Aerial photograph showing the sampling localities of specimens of Laonastes aenigmamus in this study; Khammouan Limestone, Lao People′s Democratic Republic. Constructed from a mosaic of Aster images (17 February 2004, 26 December 2004, and 7 March 2005) acquired from the United States Geological Survey.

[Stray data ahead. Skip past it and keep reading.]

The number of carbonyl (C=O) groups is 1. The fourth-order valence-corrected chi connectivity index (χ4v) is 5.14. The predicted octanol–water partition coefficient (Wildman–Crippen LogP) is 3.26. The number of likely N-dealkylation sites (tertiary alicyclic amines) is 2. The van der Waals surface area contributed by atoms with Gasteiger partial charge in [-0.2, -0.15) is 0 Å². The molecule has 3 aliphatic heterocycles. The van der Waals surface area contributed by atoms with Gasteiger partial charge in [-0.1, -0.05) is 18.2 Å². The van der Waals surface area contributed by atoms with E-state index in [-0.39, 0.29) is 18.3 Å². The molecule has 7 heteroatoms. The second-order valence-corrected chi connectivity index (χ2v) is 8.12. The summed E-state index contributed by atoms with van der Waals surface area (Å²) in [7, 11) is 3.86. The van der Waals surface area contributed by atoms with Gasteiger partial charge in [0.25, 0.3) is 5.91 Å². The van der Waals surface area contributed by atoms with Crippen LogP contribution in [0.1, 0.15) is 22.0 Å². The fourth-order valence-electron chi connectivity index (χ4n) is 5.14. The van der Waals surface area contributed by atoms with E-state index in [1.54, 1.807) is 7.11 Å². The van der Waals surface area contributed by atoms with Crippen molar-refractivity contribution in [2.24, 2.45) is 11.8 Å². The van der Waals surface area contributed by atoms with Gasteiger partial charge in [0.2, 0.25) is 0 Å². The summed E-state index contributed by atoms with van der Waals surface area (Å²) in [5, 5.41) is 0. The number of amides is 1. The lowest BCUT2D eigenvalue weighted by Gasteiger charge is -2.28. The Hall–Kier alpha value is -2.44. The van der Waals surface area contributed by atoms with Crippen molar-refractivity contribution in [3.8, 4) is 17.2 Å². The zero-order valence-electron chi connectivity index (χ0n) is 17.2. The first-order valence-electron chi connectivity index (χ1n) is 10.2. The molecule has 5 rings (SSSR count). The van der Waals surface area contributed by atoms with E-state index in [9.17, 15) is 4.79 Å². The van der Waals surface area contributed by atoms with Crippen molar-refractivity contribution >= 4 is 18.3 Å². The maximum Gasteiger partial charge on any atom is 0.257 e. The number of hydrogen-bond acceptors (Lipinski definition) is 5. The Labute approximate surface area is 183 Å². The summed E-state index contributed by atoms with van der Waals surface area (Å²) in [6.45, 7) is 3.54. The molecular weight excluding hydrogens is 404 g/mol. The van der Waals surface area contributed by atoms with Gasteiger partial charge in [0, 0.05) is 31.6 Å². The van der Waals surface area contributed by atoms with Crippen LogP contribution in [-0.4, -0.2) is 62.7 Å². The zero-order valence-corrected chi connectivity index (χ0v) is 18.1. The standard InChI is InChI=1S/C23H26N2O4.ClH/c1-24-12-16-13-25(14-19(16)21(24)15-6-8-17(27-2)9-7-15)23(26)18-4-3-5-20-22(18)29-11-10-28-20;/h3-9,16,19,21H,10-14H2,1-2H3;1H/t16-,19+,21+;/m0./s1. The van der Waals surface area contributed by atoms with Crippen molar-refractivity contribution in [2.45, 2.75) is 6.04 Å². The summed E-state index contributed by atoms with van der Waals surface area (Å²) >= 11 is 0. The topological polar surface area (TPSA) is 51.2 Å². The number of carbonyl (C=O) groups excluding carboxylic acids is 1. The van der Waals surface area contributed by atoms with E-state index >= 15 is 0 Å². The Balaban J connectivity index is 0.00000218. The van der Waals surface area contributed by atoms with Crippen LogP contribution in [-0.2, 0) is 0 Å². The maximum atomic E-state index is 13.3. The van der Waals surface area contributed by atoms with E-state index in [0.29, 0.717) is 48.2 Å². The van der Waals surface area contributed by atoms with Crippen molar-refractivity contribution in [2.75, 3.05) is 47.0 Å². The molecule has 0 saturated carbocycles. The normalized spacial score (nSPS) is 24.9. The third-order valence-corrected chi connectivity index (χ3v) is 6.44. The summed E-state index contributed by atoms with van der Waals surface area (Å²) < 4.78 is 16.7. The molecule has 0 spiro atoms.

Phylogenetic analyses.—Nucleotide sequences of 52 Cytb specimens were included with a total length of 887 tip. Three sequences from GenBank were added to our original data set (National Center for Biotechnology Information accession numbers DQ139932, 292 bp; DQ139933, 292 bp; and AM407933, 642 bp). For each specimen, the date of collection, locality, phylogenetic lineage (A–C), haplotype designation (Hd), and GenBank accession number are given (Appendix I). No geographic location was given for 2 specimens (DQ139932 and DQ139933Jenkins et al. 2005). A 3rd (AM407933) was obtained from a specimen collected near Ban Mauang village, on the southeastern edge of Khammouan Limestone National Biodiversity Conservation Area (Huchon et al 2007). Ctenodactylus vali (AJ389532) and Massoutiera mzabi (AJ389533) were used as outgroups following Huchon et al. (2007). Phylogenetic reconstructions were performed with various approaches, including neighbor-joining (Kimura 2-parameter [K2P] distances—Saitou and Nei 1987), maximum-parsimony (heuristic search and tree-bisection-reconnection branch-swap ping algorithm—Fitch 1971), and maximum-likelihood ap proaches. All analyses were performed in PAUP* version 4.01 (Swofford 2000). The model of molecular evolution that best fits our data set was selected on the basis of the Akaike information criterion as implemented in Modeltest version 3.7 (Posada and Crandall 2001). Node support was assessed through bootstrap percentage (Felsenstein 1985). Finally, a Bayesian approach (MrBayes—Huelsenbeck and Ronquist 2001; Huelsenbeck et al. 2001; Yang and Rannala 1997) using the Metropolis-coupled Markov chain Monte Carlo algorithm (4 chains, burn-in value: 420,000 generations, convergence ∼0.5%; 2,000,000 iterations; all other parameters set to default values) was used. Bayesian posterior probabilities were obtained from the 50% majority rule consensus of trees sampled every 20 generations after removing trees obtained before the chains reached an apparent plateau (burn-in determined by empirical checking of likelihood values). A minimum spanning network was constructed using the median-joining method implemented in Network version (www.fluxus-engineering.com; Bandelt et al. 1999). Two sequences, DQ139932 and DQ139933 (Huchon et al. 2007), were excluded from the network data set due to the lack of global positioning system positions.